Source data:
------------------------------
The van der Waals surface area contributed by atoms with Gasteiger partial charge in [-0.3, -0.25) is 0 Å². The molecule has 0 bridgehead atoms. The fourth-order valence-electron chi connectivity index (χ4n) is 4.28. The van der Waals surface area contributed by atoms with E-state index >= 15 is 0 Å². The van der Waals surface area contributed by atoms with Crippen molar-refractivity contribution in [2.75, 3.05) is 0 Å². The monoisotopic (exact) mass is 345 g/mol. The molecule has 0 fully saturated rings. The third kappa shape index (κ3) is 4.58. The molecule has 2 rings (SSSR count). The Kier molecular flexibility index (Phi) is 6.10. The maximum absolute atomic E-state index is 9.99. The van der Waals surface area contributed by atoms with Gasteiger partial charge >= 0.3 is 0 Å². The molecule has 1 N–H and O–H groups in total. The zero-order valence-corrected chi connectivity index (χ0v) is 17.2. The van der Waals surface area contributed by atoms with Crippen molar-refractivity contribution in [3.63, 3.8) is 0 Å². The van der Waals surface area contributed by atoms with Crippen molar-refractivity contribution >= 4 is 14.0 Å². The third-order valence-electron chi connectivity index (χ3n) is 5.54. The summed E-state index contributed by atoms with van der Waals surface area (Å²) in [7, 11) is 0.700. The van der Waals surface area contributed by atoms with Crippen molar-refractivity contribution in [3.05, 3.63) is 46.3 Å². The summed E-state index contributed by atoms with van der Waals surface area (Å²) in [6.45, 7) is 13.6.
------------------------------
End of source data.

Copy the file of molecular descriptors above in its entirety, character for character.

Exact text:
The van der Waals surface area contributed by atoms with Gasteiger partial charge in [-0.3, -0.25) is 0 Å². The molecule has 0 bridgehead atoms. The fourth-order valence-electron chi connectivity index (χ4n) is 4.28. The van der Waals surface area contributed by atoms with E-state index >= 15 is 0 Å². The van der Waals surface area contributed by atoms with Crippen molar-refractivity contribution in [2.75, 3.05) is 0 Å². The monoisotopic (exact) mass is 345 g/mol. The molecule has 0 fully saturated rings. The third kappa shape index (κ3) is 4.58. The molecule has 2 rings (SSSR count). The Kier molecular flexibility index (Phi) is 6.10. The maximum absolute atomic E-state index is 9.99. The van der Waals surface area contributed by atoms with Gasteiger partial charge >= 0.3 is 0 Å². The molecule has 1 N–H and O–H groups in total. The zero-order valence-corrected chi connectivity index (χ0v) is 17.2. The van der Waals surface area contributed by atoms with Crippen molar-refractivity contribution in [3.63, 3.8) is 0 Å². The van der Waals surface area contributed by atoms with Crippen molar-refractivity contribution >= 4 is 14.0 Å². The third-order valence-electron chi connectivity index (χ3n) is 5.54. The summed E-state index contributed by atoms with van der Waals surface area (Å²) in [7, 11) is 0.700. The van der Waals surface area contributed by atoms with Crippen molar-refractivity contribution in [3.05, 3.63) is 46.3 Å². The summed E-state index contributed by atoms with van der Waals surface area (Å²) in [6.45, 7) is 13.6.